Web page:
U.S. stocks traded sharply higher on Tuesday on continued momentum from strengthening oil prices and encouraging developments in the Euro zone.
“We’ve got a continuation of strength. Looks like the two major drivers of yesterday’s strength are still with us today,” said Art Hogan, chief market strategist at Wunderlich Securities.
The Dow Jones Industrial Average briefly gained more than 200 points, or more than 1 percent, before holding around 170 points higher. Caterpillar rose about 3 percent to lead blue chip gains. Exxon Mobil and Chevron followed, each rising more than 2 percent.
“With crude between $50 and $55, a lot of people are going to see Caterpillar as cheap,” said Marc Chaikin, CEO of Chaikin Analytics.
The energy sector rose more than 2 percent to lead advancers on the S&P 500, on track for 4 straight days of gains and the best day since Jan. 16, when the sector gained 3.19 percent.
Firming oil prices and news out of Greece cheered U.S. markets into the close on Monday, putting the S&P 500 above 2,000 points in the close and the Dow up nearly 200 points.
The S&P closing above that key level is “significant,” Cardillo said. “Perhaps it will set the stage for less volatility in the month of February and more tranquility as the ECB launches its quantitative easing program.”
Oil extended the past few days’ gains to trade nearly 3 percent higher on Tuesday to hold above the key $50 level.
We’re “obviously seeing a rebound in some of the oil sector,” said Randy Frederick, managing director of trading and derivatives at Charles Schawb. “Overall the market has been weak, until late yesterday, so it’ll be interesting to see if it holds up.”
Greece’s Finance Minister Yanis Varoufakis unveiled proposals on Monday to end the confrontation with its creditors by swapping outstanding debt for new growth-linked bonds, the Financial Timesreported. On Tuesday, Greek Finance Minister Yanis Varoufakis meets with his Italian counterpart in Rome.
“This is a back and forth that’s going to go on for a while,” Frederick said. “The question is where it may go. We’ve got several weeks before we find out what happens.”
Factory orders for December posted a greater-than-expected decline of 3.4 percent. Analysts expected a decline for the month, especially with Monday’s weaker ISM manufacturing numbers. A smaller-than-previously reported drop in business spending plans supported a likely rebound in the months ahead.
Auto sales come out throughout the day, and analysts are encouraged by the initial reports.
“If you were concerned, I think the consumer is spending on bigger ticket items,” Hogan said.
U.S. futures gained on Tuesday, following European and Asian bourses higher as oil prices rebounded.
Reporting before the bell, UPS matched estimates with adjusted quarterly profit of $1.25 per share, while revenues were above forecasts. However, the company said its results were below its own expectations, and it also forecast full-year results below Street forecasts. It plans to address these issues with cost and revenue actions, although UPS adds that customers were “delighted” with its service during the holiday season.
BP posted better-than-expected replacement cost profit of $2.2 billion for the fourth quarter, despite taking a $3.6 billion impairment cost. In a television interview, CEO Bob Dudley warned that oil prices could remain as low as $50 per barrel “for some time.”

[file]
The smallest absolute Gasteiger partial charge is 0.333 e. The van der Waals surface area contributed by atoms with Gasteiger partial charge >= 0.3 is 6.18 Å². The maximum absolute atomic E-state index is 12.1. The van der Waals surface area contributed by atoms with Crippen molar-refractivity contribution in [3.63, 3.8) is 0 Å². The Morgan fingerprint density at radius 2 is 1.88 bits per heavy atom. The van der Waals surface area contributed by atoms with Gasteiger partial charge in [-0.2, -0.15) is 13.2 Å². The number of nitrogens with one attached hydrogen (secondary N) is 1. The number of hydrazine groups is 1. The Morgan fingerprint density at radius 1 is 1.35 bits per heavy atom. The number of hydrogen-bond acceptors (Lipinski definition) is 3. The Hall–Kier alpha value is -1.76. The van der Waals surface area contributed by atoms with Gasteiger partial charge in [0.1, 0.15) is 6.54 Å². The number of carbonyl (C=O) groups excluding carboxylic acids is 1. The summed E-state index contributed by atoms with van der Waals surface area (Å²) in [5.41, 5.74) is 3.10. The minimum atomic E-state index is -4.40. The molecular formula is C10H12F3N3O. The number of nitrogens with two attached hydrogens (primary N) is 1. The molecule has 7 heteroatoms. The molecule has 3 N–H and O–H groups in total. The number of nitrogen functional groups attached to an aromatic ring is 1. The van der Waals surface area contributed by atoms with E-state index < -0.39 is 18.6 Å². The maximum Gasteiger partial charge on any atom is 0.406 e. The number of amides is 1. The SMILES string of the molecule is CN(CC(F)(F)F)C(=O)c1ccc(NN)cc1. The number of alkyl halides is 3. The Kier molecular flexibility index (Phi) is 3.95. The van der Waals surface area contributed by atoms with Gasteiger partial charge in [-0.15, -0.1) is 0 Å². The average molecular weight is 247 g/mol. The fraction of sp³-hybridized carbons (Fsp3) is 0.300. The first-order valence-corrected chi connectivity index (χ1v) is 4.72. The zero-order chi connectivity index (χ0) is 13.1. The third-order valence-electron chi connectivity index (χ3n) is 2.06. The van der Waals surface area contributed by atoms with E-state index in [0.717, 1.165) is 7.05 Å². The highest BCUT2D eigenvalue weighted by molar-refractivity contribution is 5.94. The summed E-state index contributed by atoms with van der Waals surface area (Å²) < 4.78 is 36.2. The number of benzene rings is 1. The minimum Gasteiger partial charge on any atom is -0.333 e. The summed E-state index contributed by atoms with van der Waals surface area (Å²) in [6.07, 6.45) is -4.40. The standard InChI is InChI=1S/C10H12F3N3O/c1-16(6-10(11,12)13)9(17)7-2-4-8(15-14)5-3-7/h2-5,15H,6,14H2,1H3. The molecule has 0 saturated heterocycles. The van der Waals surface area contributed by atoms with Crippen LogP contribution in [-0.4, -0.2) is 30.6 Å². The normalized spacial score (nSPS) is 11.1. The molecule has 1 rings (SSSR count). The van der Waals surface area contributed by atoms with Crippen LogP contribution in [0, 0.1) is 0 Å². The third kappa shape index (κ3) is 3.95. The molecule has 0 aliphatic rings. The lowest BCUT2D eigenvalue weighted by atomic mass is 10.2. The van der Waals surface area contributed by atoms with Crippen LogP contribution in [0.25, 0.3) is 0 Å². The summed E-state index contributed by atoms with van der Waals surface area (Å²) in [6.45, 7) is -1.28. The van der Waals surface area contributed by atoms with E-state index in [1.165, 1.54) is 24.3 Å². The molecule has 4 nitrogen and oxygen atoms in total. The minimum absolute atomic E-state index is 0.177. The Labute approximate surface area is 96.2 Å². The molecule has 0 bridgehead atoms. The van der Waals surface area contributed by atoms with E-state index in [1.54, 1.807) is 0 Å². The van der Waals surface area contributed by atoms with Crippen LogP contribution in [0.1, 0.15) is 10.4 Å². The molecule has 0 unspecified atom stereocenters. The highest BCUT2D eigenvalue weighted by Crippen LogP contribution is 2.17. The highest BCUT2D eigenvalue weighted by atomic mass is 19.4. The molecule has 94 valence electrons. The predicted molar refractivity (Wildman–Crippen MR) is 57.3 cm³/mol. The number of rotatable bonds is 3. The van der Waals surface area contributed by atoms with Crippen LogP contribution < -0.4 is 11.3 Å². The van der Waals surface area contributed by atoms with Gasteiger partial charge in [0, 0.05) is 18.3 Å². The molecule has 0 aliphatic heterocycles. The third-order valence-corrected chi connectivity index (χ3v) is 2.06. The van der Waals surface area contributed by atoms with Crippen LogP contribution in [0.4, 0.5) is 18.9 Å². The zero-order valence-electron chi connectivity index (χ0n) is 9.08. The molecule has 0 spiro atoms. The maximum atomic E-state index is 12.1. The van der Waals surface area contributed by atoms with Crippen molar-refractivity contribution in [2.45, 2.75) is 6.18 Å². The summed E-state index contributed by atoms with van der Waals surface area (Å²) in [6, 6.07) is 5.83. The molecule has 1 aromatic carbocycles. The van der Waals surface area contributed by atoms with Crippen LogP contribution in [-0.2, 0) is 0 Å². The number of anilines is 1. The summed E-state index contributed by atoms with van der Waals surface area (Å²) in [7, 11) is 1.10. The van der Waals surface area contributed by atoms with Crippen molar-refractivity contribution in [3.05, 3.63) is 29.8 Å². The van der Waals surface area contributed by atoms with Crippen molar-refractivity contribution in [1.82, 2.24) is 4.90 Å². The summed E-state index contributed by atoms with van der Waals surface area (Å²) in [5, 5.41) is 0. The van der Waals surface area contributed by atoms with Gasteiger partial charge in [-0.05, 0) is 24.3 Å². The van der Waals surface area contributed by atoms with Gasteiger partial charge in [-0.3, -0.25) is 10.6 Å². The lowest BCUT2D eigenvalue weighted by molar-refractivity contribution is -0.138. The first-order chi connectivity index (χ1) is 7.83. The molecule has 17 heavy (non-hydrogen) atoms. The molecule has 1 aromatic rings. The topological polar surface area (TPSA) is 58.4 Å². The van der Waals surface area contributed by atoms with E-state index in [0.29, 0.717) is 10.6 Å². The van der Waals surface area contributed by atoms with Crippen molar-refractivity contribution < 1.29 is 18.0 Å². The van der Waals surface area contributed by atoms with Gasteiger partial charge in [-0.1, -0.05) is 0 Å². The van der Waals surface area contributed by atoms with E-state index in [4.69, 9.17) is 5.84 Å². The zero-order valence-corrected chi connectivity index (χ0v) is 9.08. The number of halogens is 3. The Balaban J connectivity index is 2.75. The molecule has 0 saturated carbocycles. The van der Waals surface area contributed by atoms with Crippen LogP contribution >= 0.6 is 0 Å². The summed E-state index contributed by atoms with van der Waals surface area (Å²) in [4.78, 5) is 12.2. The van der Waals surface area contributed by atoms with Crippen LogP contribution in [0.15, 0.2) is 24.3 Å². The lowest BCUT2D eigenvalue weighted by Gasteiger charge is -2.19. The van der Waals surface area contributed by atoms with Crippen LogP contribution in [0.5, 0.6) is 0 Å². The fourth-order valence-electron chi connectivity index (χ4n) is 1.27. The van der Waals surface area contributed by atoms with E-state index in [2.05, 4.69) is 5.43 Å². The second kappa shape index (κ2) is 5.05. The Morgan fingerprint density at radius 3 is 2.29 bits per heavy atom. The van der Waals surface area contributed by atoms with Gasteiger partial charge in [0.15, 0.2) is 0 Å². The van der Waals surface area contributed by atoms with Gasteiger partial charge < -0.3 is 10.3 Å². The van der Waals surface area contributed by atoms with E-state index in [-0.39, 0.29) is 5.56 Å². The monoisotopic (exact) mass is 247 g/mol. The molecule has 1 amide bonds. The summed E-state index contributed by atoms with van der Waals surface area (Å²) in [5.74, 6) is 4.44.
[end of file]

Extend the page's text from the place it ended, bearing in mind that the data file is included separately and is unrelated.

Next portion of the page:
London-listed shares of BP rose as much as 4 percent after the results were out.
The S&P 500 traded up 10 points, or 0.52 percent, at 2,031, with energy leading gains across all sectors except utilities and health care.
The Nasdaq pared gains to rise 3 points, or 0.07 percent, at 4,680.
The major indices are still down more than 1 percent for the year.
The CBOE Volatility Index (VIX), widely considered the best gauge of fear in the market, fell to trade just above 18.
Four stocks advanced for every decliner on the New York Stock Exchange, with an exchange volume of 234 million and a composite volume of 1.1 billion as of 10:40 a.m.
The U.S. 10-year Treasury yield rose to 1.75 percent. The U.S. dollar fell against major world currencies.
Crude oil futures gained $1.44, or 2.90 percent to $51.03 a barrel on the New York Mercantile Exchange. Gold futures fell $11.20, or about 1 percent, to $1,265 a barrel as of 10:39 a.m.
On tap this week:
12:45 p.m.: Fed’s Kocherlakota speaks
Earnings: General Motors, GlaxoSmithKline, Merck, Toyota Motors,Automatic Data, Boston Scientific, Clorox, Humana, Marathon Petroleum, Motorola Solutions, Ralph Lauren, Sony, Whirlpool, 21st Century Fox, Allstate, CBRE Group, Everest Re, Keurig Green Mountain, Lincoln National, Prudential Financial, Under Armour,Weatherford International, Yum Brands
7:00 a.m.: Mortgage applications
8:15 a.m.: ADP Employment report
9:45 a.m.: PMI Services Index
10:00 a.m.: ISM non-Manufacturing Index
10:30 a.m.: Oil inventories
12:45 a.m.: Fed’s Mester speaks
Earnings: AstraZeneca, BNP Paribas, Daimler, Philip Morris, Sanofi, Michael Kors, Sirius XM Radio, Sprint, TevaPharma, Activision Blizzard,CME Group, Expedia, GoPro, LinkedIn, McKesson, News Corp., Nuance Communications, Symantec, Twitter, Buffalo Wild Wings, Lionsgate,Pandora, Tempur Sealy, Yelp
5:00 a.m.: Fed’s Rosengren speaks
7:30 a.m.: Challenger Job-Cut report
8:30 a.m.: International trade
8:30 a.m.: Jobless claims
8:30 a.m.: Productivity & costs
10:30 a.m.: Natural gas inventories
3:00 p.m.: Treasury STRIPS
4:30 p.m.: Fed balance sheet/Money supply
8:30 a.m.: Nonfarm payrolls
12:45 p.m.: Fed’s Lockhart speaks
3:00 p.m.: Consumer Credit